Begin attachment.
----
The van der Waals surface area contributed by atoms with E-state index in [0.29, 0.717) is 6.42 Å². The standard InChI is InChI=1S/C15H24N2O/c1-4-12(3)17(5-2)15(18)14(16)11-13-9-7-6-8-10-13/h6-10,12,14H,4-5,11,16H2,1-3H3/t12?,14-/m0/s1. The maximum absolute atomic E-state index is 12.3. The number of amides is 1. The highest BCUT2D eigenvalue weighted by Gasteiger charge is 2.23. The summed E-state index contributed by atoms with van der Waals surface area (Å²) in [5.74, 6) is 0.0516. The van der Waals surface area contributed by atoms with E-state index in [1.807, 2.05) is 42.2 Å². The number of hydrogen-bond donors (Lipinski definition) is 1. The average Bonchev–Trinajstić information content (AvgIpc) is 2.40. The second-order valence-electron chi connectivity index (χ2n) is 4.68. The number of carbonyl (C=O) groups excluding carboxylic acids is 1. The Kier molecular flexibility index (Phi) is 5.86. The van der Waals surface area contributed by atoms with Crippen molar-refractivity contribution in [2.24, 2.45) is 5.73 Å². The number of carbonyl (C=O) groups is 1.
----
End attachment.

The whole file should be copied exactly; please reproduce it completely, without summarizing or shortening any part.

The van der Waals surface area contributed by atoms with E-state index in [0.29, 0.717) is 6.42 Å². The standard InChI is InChI=1S/C15H24N2O/c1-4-12(3)17(5-2)15(18)14(16)11-13-9-7-6-8-10-13/h6-10,12,14H,4-5,11,16H2,1-3H3/t12?,14-/m0/s1. The maximum absolute atomic E-state index is 12.3. The number of amides is 1. The highest BCUT2D eigenvalue weighted by Gasteiger charge is 2.23. The summed E-state index contributed by atoms with van der Waals surface area (Å²) in [5.74, 6) is 0.0516. The van der Waals surface area contributed by atoms with E-state index in [1.807, 2.05) is 42.2 Å². The number of hydrogen-bond donors (Lipinski definition) is 1. The average Bonchev–Trinajstić information content (AvgIpc) is 2.40. The second-order valence-electron chi connectivity index (χ2n) is 4.68. The number of carbonyl (C=O) groups excluding carboxylic acids is 1. The Kier molecular flexibility index (Phi) is 5.86. The van der Waals surface area contributed by atoms with Crippen molar-refractivity contribution in [2.24, 2.45) is 5.73 Å². The number of carbonyl (C=O) groups is 1.